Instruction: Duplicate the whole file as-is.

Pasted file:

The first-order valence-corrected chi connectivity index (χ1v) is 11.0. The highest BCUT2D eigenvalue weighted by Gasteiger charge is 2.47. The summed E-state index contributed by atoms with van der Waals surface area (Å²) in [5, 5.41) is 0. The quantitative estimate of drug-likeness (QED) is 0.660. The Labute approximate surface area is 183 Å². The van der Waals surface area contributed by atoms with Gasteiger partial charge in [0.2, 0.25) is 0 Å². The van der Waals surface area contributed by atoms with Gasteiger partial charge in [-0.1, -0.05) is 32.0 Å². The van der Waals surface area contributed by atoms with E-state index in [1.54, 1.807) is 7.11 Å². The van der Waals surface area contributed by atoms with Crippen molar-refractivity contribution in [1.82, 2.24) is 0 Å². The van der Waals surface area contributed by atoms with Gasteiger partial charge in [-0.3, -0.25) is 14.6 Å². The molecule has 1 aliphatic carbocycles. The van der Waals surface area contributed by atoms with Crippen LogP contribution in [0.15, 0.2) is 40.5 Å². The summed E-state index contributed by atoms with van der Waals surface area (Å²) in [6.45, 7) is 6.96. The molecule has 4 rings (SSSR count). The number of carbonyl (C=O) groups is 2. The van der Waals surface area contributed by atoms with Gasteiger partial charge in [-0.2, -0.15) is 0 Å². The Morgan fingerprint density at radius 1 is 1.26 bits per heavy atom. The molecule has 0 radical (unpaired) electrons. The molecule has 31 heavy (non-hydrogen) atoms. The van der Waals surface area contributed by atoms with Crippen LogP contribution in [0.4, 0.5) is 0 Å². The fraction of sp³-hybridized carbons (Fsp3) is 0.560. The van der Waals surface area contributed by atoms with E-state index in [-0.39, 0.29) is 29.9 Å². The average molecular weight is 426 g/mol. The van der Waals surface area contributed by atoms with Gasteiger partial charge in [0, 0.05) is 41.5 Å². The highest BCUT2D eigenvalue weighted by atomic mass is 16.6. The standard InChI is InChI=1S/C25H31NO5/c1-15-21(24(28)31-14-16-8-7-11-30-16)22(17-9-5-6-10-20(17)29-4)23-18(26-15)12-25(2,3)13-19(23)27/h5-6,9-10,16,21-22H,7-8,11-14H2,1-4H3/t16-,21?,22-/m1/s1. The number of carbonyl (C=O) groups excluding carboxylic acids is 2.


The first-order valence-corrected chi connectivity index (χ1v) is 11.0. The highest BCUT2D eigenvalue weighted by Gasteiger charge is 2.47. The summed E-state index contributed by atoms with van der Waals surface area (Å²) in [5, 5.41) is 0. The quantitative estimate of drug-likeness (QED) is 0.660. The Labute approximate surface area is 183 Å². The van der Waals surface area contributed by atoms with Gasteiger partial charge in [0.2, 0.25) is 0 Å². The van der Waals surface area contributed by atoms with Gasteiger partial charge in [-0.1, -0.05) is 32.0 Å². The van der Waals surface area contributed by atoms with E-state index in [1.54, 1.807) is 7.11 Å². The van der Waals surface area contributed by atoms with Crippen molar-refractivity contribution in [1.82, 2.24) is 0 Å². The van der Waals surface area contributed by atoms with Gasteiger partial charge in [-0.3, -0.25) is 14.6 Å². The molecule has 1 aliphatic carbocycles. The van der Waals surface area contributed by atoms with Crippen LogP contribution in [0.15, 0.2) is 40.5 Å². The summed E-state index contributed by atoms with van der Waals surface area (Å²) in [6.45, 7) is 6.96. The molecule has 4 rings (SSSR count). The number of carbonyl (C=O) groups is 2. The van der Waals surface area contributed by atoms with Gasteiger partial charge in [-0.2, -0.15) is 0 Å². The Morgan fingerprint density at radius 1 is 1.26 bits per heavy atom. The molecule has 0 radical (unpaired) electrons. The molecule has 31 heavy (non-hydrogen) atoms. The van der Waals surface area contributed by atoms with Crippen LogP contribution in [0.4, 0.5) is 0 Å². The fraction of sp³-hybridized carbons (Fsp3) is 0.560. The van der Waals surface area contributed by atoms with E-state index in [-0.39, 0.29) is 29.9 Å². The average molecular weight is 426 g/mol. The van der Waals surface area contributed by atoms with Gasteiger partial charge in [0, 0.05) is 41.5 Å². The highest BCUT2D eigenvalue weighted by atomic mass is 16.6. The standard InChI is InChI=1S/C25H31NO5/c1-15-21(24(28)31-14-16-8-7-11-30-16)22(17-9-5-6-10-20(17)29-4)23-18(26-15)12-25(2,3)13-19(23)27/h5-6,9-10,16,21-22H,7-8,11-14H2,1-4H3/t16-,21?,22-/m1/s1. The number of carbonyl (C=O) groups excluding carboxylic acids is 2.